A Look Over RaphaëlJS

RaphaëlJS is a JavaScript Vector Library. It uses SVG as a backend in browsers that support it (most modern browsers), and uses VML in IE. It provides a fairly easy to use API that allows you to programmably generate Vector graphics inline in a HTML document. The result is a vector canvas with dynamically generated content which can be made interactive using the mouse and keyboard handling built into the browser already for HTML, and includes animation functionality built into raphaël.

I've been using RaphaëlJS lately in various projects, mostly at work. RaphaëlJS powers two components inside of Kommonwealth v3 and plays a large role inside of one of our interface ideas for My Voice Site. I'm also thinking of rewriting the book reader we wrote in Canvas using Raphaël.

RaphaëlJS is fairly nice. It abstracts the vectors enough that not only do I not need to worry about IE, I also don't need to worry about unnecessary syntax, and as a bonus I get to animate things without any pain.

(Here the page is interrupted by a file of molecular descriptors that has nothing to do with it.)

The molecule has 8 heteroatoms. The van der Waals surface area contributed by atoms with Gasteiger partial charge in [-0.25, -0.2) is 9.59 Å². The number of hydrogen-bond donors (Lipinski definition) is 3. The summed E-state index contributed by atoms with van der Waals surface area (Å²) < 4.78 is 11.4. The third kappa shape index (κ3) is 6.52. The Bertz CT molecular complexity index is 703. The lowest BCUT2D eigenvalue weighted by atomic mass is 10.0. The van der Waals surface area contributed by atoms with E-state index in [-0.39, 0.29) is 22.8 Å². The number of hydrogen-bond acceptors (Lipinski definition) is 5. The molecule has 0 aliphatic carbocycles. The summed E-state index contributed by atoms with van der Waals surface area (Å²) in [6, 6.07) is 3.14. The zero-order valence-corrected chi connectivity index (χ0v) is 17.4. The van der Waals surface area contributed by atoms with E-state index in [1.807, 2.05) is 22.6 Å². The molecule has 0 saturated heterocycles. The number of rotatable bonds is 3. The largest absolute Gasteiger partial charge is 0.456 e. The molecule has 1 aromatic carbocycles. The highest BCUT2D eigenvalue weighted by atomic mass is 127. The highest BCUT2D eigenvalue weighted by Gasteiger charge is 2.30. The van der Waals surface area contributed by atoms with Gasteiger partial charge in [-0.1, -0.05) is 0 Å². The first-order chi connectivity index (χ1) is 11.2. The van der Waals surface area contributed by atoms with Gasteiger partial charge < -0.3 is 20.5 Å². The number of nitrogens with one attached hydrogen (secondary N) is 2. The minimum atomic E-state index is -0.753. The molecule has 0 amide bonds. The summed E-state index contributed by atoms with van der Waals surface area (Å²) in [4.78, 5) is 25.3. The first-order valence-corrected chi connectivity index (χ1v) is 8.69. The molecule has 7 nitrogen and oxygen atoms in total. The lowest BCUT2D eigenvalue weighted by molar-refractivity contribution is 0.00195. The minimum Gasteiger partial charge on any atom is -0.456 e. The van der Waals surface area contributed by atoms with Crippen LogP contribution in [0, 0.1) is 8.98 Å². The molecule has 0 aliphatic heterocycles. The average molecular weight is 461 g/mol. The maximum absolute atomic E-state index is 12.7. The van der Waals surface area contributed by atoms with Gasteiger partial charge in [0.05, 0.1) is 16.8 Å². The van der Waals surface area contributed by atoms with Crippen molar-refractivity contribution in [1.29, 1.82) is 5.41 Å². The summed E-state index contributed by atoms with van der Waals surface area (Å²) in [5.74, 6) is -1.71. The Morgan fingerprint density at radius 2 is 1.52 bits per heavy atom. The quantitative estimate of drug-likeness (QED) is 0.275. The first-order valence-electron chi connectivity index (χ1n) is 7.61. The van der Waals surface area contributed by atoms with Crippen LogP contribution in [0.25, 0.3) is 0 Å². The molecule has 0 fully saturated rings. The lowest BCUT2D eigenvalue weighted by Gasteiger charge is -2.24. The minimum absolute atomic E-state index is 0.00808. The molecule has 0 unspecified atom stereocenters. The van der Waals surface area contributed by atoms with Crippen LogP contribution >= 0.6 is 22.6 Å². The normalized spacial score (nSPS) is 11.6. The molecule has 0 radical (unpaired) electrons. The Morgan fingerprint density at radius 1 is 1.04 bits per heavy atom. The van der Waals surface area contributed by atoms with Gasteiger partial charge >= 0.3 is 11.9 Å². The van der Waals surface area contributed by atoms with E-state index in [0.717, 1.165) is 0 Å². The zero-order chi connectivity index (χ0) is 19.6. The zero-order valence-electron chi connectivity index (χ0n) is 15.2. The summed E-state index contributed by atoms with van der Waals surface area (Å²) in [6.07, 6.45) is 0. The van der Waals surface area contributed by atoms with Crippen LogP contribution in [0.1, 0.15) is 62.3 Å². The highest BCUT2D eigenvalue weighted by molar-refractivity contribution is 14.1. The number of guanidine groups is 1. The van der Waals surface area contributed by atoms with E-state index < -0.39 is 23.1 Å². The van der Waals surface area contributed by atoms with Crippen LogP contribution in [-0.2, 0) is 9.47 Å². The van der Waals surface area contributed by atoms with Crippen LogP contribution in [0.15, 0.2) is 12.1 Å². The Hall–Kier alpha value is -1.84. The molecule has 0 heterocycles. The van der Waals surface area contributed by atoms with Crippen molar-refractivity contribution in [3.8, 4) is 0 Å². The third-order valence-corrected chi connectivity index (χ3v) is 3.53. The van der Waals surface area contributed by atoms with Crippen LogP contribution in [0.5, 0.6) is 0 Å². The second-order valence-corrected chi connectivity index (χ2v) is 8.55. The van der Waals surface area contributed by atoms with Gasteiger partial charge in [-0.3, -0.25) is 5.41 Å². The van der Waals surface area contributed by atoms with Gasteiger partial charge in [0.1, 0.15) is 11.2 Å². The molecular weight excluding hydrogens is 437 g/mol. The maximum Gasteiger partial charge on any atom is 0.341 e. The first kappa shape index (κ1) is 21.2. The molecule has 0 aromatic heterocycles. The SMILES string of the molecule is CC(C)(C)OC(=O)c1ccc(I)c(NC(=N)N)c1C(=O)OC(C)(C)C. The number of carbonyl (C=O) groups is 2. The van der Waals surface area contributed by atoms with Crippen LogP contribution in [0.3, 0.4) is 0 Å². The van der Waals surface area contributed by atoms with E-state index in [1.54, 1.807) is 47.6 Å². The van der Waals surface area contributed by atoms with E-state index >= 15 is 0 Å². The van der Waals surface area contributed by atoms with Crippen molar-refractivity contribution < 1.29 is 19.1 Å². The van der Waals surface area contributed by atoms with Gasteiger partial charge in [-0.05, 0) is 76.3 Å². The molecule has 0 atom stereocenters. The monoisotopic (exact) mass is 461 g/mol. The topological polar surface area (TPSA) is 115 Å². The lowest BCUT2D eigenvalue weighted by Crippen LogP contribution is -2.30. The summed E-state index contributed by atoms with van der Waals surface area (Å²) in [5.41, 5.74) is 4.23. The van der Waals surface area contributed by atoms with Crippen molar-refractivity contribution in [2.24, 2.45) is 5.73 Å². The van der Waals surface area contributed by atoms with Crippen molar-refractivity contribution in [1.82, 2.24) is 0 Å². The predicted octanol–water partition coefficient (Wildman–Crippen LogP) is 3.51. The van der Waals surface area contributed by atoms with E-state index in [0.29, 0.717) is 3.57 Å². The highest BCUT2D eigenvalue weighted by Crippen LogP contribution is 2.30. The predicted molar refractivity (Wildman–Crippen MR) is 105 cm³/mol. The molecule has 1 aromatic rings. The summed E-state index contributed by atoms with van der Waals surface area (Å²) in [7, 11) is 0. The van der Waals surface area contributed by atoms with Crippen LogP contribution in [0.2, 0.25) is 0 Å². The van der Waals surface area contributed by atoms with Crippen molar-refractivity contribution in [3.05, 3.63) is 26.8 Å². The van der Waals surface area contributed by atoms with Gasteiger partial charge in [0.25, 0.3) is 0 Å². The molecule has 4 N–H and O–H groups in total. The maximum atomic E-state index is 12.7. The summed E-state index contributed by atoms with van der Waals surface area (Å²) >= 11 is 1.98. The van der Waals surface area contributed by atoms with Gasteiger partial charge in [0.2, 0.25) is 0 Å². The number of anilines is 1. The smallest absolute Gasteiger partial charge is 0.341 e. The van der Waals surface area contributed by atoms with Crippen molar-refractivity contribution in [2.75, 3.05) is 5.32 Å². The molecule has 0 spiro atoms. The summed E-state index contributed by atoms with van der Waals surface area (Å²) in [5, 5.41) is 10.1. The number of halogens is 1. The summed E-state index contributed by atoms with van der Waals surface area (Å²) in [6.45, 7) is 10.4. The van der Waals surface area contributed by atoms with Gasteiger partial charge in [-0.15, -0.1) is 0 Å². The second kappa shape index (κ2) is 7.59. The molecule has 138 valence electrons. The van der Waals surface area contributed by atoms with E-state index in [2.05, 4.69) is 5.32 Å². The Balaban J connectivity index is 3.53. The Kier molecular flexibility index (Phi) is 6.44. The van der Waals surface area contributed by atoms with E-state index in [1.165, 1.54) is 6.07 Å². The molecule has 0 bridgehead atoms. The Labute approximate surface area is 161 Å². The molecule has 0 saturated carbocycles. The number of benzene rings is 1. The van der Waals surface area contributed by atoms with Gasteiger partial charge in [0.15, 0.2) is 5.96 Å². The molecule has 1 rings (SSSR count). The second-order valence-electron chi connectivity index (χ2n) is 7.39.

There are a few troublesome parts of it of course.

When you translate a path Raphaël appears to modify the path rather than trying to use any sort of translation matrix or commands built into the vector system. As a result when using .attr to change the path of a path you end up resetting the translation of the path. Even if that is fixed, it still isn't a nice thought that your SVG paths are having their path screwed with when you translate them, instead of using the translation ability built into SVG.

Support for text-anchor which raphaël maps to SVG emulates in VML doesn't appear to work in Chrome. So even though you can set a left/middle/right alignment, unless you're using the default middle alignment you have to do position calculations for text manually using getBBox() and halving the sizes. As for changing the vertical anchor, raphaël has no support for that, so you need to do that manually anyways.

There appears to be a bug inside of toBack, when I used it on a set raphaël ended up taking a nice layered button and did something that removed the top parts of the button (most likely it flipped the order of the nodes).

So RaphaëlJS works great on the surface, but for some of the more extensive uses of it, the library needs some maturing. That said, even if you have to do some manual calculations for text and a little extra calls to fix issues raphaël has, the painless IE compatibility (Ok, I haven't bothered to test in IE so I can't say anything) is a big win, as well as the handy API.

  • programming
  • javascript